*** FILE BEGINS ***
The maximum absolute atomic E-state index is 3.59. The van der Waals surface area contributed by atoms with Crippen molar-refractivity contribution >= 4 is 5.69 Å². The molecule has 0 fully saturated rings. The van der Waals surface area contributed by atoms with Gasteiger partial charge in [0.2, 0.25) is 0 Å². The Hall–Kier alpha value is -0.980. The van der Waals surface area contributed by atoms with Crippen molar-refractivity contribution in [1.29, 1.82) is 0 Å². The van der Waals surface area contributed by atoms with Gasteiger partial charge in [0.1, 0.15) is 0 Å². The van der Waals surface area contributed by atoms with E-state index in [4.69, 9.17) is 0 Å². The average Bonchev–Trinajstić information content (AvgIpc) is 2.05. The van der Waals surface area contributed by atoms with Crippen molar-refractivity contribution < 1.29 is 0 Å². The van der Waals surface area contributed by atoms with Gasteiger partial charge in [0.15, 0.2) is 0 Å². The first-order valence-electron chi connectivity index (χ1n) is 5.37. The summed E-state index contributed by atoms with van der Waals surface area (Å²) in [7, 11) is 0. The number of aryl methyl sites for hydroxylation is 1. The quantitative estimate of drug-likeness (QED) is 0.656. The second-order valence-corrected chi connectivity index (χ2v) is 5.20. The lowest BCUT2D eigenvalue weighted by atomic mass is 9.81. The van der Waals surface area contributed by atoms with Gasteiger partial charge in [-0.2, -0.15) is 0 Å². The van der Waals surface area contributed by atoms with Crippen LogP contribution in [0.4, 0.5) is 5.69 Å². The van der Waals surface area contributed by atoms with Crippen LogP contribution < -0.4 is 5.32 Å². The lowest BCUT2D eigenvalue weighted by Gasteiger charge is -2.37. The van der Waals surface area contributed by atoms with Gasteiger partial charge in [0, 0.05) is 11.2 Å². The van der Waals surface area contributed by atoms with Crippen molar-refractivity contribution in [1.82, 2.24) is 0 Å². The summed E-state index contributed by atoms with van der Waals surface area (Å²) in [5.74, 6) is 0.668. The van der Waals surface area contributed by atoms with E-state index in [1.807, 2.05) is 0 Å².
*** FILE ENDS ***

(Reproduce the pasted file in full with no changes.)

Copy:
The maximum absolute atomic E-state index is 3.59. The van der Waals surface area contributed by atoms with Crippen molar-refractivity contribution >= 4 is 5.69 Å². The molecule has 0 fully saturated rings. The van der Waals surface area contributed by atoms with Gasteiger partial charge in [0.2, 0.25) is 0 Å². The Hall–Kier alpha value is -0.980. The van der Waals surface area contributed by atoms with Crippen molar-refractivity contribution in [1.29, 1.82) is 0 Å². The van der Waals surface area contributed by atoms with Gasteiger partial charge in [0.1, 0.15) is 0 Å². The van der Waals surface area contributed by atoms with E-state index in [4.69, 9.17) is 0 Å². The average Bonchev–Trinajstić information content (AvgIpc) is 2.05. The van der Waals surface area contributed by atoms with Crippen molar-refractivity contribution < 1.29 is 0 Å². The van der Waals surface area contributed by atoms with Gasteiger partial charge in [0.15, 0.2) is 0 Å². The first-order valence-electron chi connectivity index (χ1n) is 5.37. The summed E-state index contributed by atoms with van der Waals surface area (Å²) in [7, 11) is 0. The number of aryl methyl sites for hydroxylation is 1. The quantitative estimate of drug-likeness (QED) is 0.656. The second-order valence-corrected chi connectivity index (χ2v) is 5.20. The lowest BCUT2D eigenvalue weighted by atomic mass is 9.81. The van der Waals surface area contributed by atoms with Gasteiger partial charge in [-0.2, -0.15) is 0 Å². The van der Waals surface area contributed by atoms with Crippen LogP contribution in [0.4, 0.5) is 5.69 Å². The van der Waals surface area contributed by atoms with Crippen LogP contribution < -0.4 is 5.32 Å². The lowest BCUT2D eigenvalue weighted by Gasteiger charge is -2.37. The van der Waals surface area contributed by atoms with Gasteiger partial charge in [0, 0.05) is 11.2 Å². The van der Waals surface area contributed by atoms with Crippen molar-refractivity contribution in [1.82, 2.24) is 0 Å². The summed E-state index contributed by atoms with van der Waals surface area (Å²) in [5.74, 6) is 0.668. The van der Waals surface area contributed by atoms with E-state index in [1.807, 2.05) is 0 Å².